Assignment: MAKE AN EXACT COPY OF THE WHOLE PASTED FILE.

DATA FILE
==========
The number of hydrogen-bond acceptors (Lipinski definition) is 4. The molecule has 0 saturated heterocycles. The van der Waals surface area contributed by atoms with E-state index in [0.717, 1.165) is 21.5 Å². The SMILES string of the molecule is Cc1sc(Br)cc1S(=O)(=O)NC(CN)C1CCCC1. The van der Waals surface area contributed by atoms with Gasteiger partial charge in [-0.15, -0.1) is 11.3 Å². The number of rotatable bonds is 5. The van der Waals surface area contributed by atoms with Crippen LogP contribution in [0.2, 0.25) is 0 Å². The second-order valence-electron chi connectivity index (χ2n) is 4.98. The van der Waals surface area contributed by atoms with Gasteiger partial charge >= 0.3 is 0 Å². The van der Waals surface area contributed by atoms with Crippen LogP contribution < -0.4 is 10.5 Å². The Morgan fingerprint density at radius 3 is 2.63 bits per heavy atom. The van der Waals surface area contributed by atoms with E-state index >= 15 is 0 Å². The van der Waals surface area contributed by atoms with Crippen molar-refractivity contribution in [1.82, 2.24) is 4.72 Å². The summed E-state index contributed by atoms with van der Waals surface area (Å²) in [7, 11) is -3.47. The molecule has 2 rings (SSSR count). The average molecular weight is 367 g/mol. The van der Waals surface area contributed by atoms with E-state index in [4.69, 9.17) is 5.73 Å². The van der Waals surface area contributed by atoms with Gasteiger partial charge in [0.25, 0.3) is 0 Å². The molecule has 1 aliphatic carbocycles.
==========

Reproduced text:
The number of hydrogen-bond acceptors (Lipinski definition) is 4. The molecule has 0 saturated heterocycles. The van der Waals surface area contributed by atoms with E-state index in [0.717, 1.165) is 21.5 Å². The SMILES string of the molecule is Cc1sc(Br)cc1S(=O)(=O)NC(CN)C1CCCC1. The van der Waals surface area contributed by atoms with Gasteiger partial charge in [-0.15, -0.1) is 11.3 Å². The number of rotatable bonds is 5. The van der Waals surface area contributed by atoms with Crippen LogP contribution in [0.2, 0.25) is 0 Å². The second-order valence-electron chi connectivity index (χ2n) is 4.98. The van der Waals surface area contributed by atoms with Gasteiger partial charge >= 0.3 is 0 Å². The van der Waals surface area contributed by atoms with Crippen LogP contribution < -0.4 is 10.5 Å². The Morgan fingerprint density at radius 3 is 2.63 bits per heavy atom. The van der Waals surface area contributed by atoms with E-state index >= 15 is 0 Å². The van der Waals surface area contributed by atoms with Crippen molar-refractivity contribution in [1.82, 2.24) is 4.72 Å². The summed E-state index contributed by atoms with van der Waals surface area (Å²) in [7, 11) is -3.47. The molecule has 2 rings (SSSR count). The average molecular weight is 367 g/mol. The van der Waals surface area contributed by atoms with E-state index in [4.69, 9.17) is 5.73 Å². The van der Waals surface area contributed by atoms with Gasteiger partial charge in [0.25, 0.3) is 0 Å². The molecule has 1 aliphatic carbocycles.